Preventive care and periodontal maintenance appointment scheduling may be the most important source of success for your dental practice. But not every practice knows how to fully tap this goldmine. Filling your schedule with future dental hygiene appointments is an art that requires a daily system — and forming some new habits — but once learned, it’s a system that will make your dental hygiene department rock-solid.

Keep Your Schedule Rockin’ With Pre-Blocking

The most effective way to keep the hygiene schedule full is to, number one, pre-block it. This means blocking out specific timeframes in your schedule for specific kinds of visits. For example, how many hours each day do you need for new patient exams? Cosmetic procedures? Pediatric Patients? Prophys? (with and without x-rays). Include time to chart data if you don’t have an assistant, and remember to allow 10 minutes for breaking down the room, disinfecting, and setup. Best tip is to have another auxiliary available to do this simple, yet important task.

The goal of pre-blocking appointments is to keep the hygiene schedule full and to be productive — so that each day brings in the optimal amount of hygiene revenue. Holes in the schedule lead to a domino effect of patients not returning for maintenance care, and the dentist will see openings in the treatment schedule in the very near future.

Tip:Have the dental hygienist or hygiene assistant schedule future dental hygiene appointments. They are the auxiliary who understands the purpose of the next visit and how much time needs to be allotted for the patient’s next visit.

So, setting up a pre-blocked or tiered schedule is key, but that’s not your only step for successfully scheduling preventive care (Dental Hygiene) appointments. Now you need to make sure that ALL patients make an appointment for their next dental visit. What’s the point of pre-blocking the patient time if you don’t fill the appointment slots, with the correct type of patient treatment?

Postcards Only Get You So Far

Now the question is, how do you get those patients on the schedule for their next visit(s)? Many years ago, it was considered the standard of care to have a patient complete a postcard. This would be mailed to the patient when it was time to call in for their next hygiene appointment. Most dental offices have since discovered this method to not only be passive and impersonal, but fairly unsuccessful. Offices that use this type of recall system will lose about 60-70% of their current dental hygiene continuing care patients.

Offices that have patients call to reschedule appointments find many openings in their hygiene schedules. People are very busy in the 21st century, and they will put off calling their dental office if they have to call to schedule their future appointments. The good news is that technology in this 21st century allows people to manage their calendars from the palm of their hand. We can lock in appointments on our hand-held device and we even have pop-up reminders which occur months, days, and even minutes in advance.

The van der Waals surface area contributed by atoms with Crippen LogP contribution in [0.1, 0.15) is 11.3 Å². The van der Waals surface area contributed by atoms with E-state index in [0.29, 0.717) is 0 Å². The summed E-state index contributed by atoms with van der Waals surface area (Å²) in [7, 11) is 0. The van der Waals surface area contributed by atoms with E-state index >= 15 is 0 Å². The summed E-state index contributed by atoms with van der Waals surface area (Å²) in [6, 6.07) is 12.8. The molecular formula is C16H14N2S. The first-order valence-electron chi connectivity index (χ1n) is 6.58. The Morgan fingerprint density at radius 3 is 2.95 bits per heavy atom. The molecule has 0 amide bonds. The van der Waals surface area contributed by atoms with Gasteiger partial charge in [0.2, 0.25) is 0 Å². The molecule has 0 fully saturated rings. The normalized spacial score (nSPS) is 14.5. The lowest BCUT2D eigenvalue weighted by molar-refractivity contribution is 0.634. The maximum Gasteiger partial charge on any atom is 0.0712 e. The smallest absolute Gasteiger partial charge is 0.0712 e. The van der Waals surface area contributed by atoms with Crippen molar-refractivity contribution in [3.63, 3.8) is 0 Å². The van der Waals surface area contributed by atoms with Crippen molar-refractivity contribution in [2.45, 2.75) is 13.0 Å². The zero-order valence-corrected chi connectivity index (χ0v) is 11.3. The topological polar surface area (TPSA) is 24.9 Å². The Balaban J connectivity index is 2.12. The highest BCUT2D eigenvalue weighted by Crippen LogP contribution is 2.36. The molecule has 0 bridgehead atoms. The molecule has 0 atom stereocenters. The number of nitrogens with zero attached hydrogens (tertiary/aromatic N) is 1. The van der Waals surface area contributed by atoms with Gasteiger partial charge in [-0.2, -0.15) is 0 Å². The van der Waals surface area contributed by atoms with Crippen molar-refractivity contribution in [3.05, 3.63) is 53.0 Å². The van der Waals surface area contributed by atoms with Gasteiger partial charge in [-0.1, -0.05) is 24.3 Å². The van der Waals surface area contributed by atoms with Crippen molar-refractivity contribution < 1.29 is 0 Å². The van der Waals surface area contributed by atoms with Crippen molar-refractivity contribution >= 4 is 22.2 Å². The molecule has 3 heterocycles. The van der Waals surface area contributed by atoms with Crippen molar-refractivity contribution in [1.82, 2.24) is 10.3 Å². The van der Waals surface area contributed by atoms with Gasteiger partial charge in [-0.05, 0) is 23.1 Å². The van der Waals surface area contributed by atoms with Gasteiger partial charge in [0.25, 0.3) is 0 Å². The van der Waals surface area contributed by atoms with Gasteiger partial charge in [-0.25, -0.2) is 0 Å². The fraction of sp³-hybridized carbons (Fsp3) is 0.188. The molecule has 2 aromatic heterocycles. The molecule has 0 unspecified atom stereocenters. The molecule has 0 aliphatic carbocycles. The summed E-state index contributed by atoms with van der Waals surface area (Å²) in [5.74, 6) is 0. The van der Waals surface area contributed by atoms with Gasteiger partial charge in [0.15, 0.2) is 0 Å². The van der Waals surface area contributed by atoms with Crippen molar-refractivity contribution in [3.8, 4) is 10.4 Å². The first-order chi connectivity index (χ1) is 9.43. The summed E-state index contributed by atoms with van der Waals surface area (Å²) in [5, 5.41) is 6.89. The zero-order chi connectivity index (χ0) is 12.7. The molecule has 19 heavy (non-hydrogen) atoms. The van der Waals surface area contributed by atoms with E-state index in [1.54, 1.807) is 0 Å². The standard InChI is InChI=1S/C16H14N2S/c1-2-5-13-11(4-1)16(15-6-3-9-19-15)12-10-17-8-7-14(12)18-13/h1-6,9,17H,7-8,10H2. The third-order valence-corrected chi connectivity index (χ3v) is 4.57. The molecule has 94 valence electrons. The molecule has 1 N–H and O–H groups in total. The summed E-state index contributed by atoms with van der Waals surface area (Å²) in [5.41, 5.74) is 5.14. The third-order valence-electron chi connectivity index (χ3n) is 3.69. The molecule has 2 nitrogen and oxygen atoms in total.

Now all you have to do is get the dental appointments on the calendar. Your highest success rate occurs while the patient schedules their next appointment while they are the dental office and before he/she leaves the office. Better to have the patient walk away with a date and time than to hope that he/she calls the office for the next appointment.

It’s All in How You Ask

Are you using a call-in type of continuing care system? Usually a patient declines to schedule an appointment because he/she was asked a closed-ended question (where the answer is either yes or no). Take a look at these three different questions:

1) “Mr. Jones, would you like to schedule your next cleaning with me?”

2) “Mr. Jones, when you would like to schedule your next cleaning appointment?”

3) “Mr. Jones, I can see you on Wednesday July 6th or Thursday July 7th for your next continuing care appointment. Which day worksbest for you?

The first sentence is a closed-ended question. It allows the patient to say “No” very easily. The patient may forget to call back in 3 or 6 months.

The second question is better but still allows room for the patient to say “No” to an appointment. It also allows the patient to be in charge of the appointment book. You are the professional, and you are the one in charge of the schedule. You understand the patients’ needs and you know what is available on the office’ schedule.

The third question suggests, without question, that the patient will be coming back, and h/she already understands the importance of why he/she will be returning. There are no questions to be asked. The patient already has bought into his/her treatment plan and understands the importance of regular preventive care.